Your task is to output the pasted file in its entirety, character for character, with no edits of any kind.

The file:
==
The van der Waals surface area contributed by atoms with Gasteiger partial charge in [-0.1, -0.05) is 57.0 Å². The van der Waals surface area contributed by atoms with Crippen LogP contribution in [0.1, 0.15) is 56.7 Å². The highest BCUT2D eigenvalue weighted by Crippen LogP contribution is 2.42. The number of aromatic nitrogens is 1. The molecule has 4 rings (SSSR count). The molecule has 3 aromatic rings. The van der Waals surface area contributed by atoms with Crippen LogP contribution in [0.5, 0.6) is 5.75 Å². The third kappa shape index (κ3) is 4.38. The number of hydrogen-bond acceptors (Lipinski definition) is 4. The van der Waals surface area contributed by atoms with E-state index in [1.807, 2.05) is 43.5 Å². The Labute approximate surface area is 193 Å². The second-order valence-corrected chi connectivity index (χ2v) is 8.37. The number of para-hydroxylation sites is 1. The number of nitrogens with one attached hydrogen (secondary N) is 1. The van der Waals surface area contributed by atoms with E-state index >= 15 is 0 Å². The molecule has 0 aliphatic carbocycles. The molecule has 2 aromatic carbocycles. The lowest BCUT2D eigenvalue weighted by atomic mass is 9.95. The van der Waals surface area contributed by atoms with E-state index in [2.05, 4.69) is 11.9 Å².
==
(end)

The van der Waals surface area contributed by atoms with Gasteiger partial charge in [-0.1, -0.05) is 57.0 Å². The van der Waals surface area contributed by atoms with Crippen LogP contribution in [0.1, 0.15) is 56.7 Å². The highest BCUT2D eigenvalue weighted by Crippen LogP contribution is 2.42. The number of aromatic nitrogens is 1. The molecule has 4 rings (SSSR count). The molecule has 3 aromatic rings. The van der Waals surface area contributed by atoms with Crippen LogP contribution in [0.5, 0.6) is 5.75 Å². The third kappa shape index (κ3) is 4.38. The number of hydrogen-bond acceptors (Lipinski definition) is 4. The van der Waals surface area contributed by atoms with E-state index in [1.807, 2.05) is 43.5 Å². The Labute approximate surface area is 193 Å². The second-order valence-corrected chi connectivity index (χ2v) is 8.37. The number of para-hydroxylation sites is 1. The number of nitrogens with one attached hydrogen (secondary N) is 1. The van der Waals surface area contributed by atoms with E-state index >= 15 is 0 Å². The molecule has 0 aliphatic carbocycles. The molecule has 2 aromatic carbocycles. The lowest BCUT2D eigenvalue weighted by atomic mass is 9.95. The van der Waals surface area contributed by atoms with E-state index in [2.05, 4.69) is 11.9 Å².